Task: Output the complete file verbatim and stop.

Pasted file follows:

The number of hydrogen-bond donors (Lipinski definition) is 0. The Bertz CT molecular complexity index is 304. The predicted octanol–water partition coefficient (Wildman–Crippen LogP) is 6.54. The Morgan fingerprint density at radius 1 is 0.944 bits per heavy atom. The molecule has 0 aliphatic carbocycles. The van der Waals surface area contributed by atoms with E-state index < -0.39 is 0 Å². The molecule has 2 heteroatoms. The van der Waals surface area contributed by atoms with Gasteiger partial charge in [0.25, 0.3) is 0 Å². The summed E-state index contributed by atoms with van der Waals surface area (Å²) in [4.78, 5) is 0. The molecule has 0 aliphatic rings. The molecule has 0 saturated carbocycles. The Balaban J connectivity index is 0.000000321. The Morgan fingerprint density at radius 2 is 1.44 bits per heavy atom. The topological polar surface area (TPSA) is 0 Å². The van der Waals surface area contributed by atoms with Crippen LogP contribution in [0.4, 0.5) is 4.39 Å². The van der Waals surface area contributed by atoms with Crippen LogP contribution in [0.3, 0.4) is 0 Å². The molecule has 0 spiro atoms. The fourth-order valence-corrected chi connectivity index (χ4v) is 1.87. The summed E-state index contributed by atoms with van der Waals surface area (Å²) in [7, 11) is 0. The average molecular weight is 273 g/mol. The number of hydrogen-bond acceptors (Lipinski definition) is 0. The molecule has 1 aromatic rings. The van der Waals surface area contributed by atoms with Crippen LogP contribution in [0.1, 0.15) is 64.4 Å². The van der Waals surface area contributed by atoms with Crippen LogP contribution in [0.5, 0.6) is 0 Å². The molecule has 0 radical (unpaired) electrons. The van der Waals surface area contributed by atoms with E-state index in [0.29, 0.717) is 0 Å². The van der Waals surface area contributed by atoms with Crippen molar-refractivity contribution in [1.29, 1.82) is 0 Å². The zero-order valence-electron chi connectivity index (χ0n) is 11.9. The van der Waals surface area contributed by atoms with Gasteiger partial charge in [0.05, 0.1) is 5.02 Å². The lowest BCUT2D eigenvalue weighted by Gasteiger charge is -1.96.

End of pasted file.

The number of hydrogen-bond donors (Lipinski definition) is 0. The Bertz CT molecular complexity index is 304. The predicted octanol–water partition coefficient (Wildman–Crippen LogP) is 6.54. The Morgan fingerprint density at radius 1 is 0.944 bits per heavy atom. The molecule has 0 aliphatic carbocycles. The van der Waals surface area contributed by atoms with E-state index < -0.39 is 0 Å². The molecule has 2 heteroatoms. The van der Waals surface area contributed by atoms with Gasteiger partial charge in [0.25, 0.3) is 0 Å². The summed E-state index contributed by atoms with van der Waals surface area (Å²) in [4.78, 5) is 0. The molecule has 0 aliphatic rings. The molecule has 0 saturated carbocycles. The Balaban J connectivity index is 0.000000321. The Morgan fingerprint density at radius 2 is 1.44 bits per heavy atom. The topological polar surface area (TPSA) is 0 Å². The van der Waals surface area contributed by atoms with Crippen LogP contribution in [0.4, 0.5) is 4.39 Å². The van der Waals surface area contributed by atoms with Crippen LogP contribution in [0.3, 0.4) is 0 Å². The molecule has 0 spiro atoms. The fourth-order valence-corrected chi connectivity index (χ4v) is 1.87. The summed E-state index contributed by atoms with van der Waals surface area (Å²) in [7, 11) is 0. The average molecular weight is 273 g/mol. The number of hydrogen-bond acceptors (Lipinski definition) is 0. The molecule has 1 aromatic rings. The van der Waals surface area contributed by atoms with Crippen LogP contribution in [0.1, 0.15) is 64.4 Å². The van der Waals surface area contributed by atoms with Crippen LogP contribution in [0.5, 0.6) is 0 Å². The molecule has 0 radical (unpaired) electrons. The van der Waals surface area contributed by atoms with E-state index in [0.29, 0.717) is 0 Å². The van der Waals surface area contributed by atoms with Crippen molar-refractivity contribution in [1.29, 1.82) is 0 Å². The zero-order valence-electron chi connectivity index (χ0n) is 11.9. The van der Waals surface area contributed by atoms with Gasteiger partial charge in [0.05, 0.1) is 5.02 Å². The lowest BCUT2D eigenvalue weighted by Gasteiger charge is -1.96.